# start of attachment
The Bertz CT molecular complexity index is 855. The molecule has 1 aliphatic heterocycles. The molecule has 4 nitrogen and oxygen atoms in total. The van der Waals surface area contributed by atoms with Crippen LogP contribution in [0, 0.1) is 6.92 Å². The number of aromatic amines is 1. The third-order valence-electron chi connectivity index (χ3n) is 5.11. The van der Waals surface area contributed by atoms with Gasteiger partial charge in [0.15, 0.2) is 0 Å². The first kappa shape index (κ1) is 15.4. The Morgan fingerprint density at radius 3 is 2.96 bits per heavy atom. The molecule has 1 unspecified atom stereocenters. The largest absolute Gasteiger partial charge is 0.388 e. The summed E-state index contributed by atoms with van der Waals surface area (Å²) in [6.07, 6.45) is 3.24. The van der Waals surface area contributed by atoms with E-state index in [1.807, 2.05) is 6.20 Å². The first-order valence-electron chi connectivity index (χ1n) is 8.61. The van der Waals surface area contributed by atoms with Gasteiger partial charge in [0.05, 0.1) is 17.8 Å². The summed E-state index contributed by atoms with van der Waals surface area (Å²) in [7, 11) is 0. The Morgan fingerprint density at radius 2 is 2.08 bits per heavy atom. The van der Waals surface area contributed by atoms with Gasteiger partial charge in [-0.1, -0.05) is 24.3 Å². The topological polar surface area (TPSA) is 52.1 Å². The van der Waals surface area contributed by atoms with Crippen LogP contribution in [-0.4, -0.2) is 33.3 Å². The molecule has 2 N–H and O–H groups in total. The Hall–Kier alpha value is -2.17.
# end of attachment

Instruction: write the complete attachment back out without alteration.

The Bertz CT molecular complexity index is 855. The molecule has 1 aliphatic heterocycles. The molecule has 4 nitrogen and oxygen atoms in total. The van der Waals surface area contributed by atoms with Crippen LogP contribution in [0, 0.1) is 6.92 Å². The number of aromatic amines is 1. The third-order valence-electron chi connectivity index (χ3n) is 5.11. The van der Waals surface area contributed by atoms with Gasteiger partial charge in [0.15, 0.2) is 0 Å². The first kappa shape index (κ1) is 15.4. The Morgan fingerprint density at radius 3 is 2.96 bits per heavy atom. The molecule has 1 unspecified atom stereocenters. The largest absolute Gasteiger partial charge is 0.388 e. The summed E-state index contributed by atoms with van der Waals surface area (Å²) in [6.07, 6.45) is 3.24. The van der Waals surface area contributed by atoms with E-state index in [1.807, 2.05) is 6.20 Å². The first-order valence-electron chi connectivity index (χ1n) is 8.61. The van der Waals surface area contributed by atoms with Gasteiger partial charge in [0.05, 0.1) is 17.8 Å². The summed E-state index contributed by atoms with van der Waals surface area (Å²) in [7, 11) is 0. The Morgan fingerprint density at radius 2 is 2.08 bits per heavy atom. The van der Waals surface area contributed by atoms with Gasteiger partial charge in [-0.1, -0.05) is 24.3 Å². The topological polar surface area (TPSA) is 52.1 Å². The van der Waals surface area contributed by atoms with Crippen LogP contribution in [-0.4, -0.2) is 33.3 Å². The molecule has 2 N–H and O–H groups in total. The Hall–Kier alpha value is -2.17.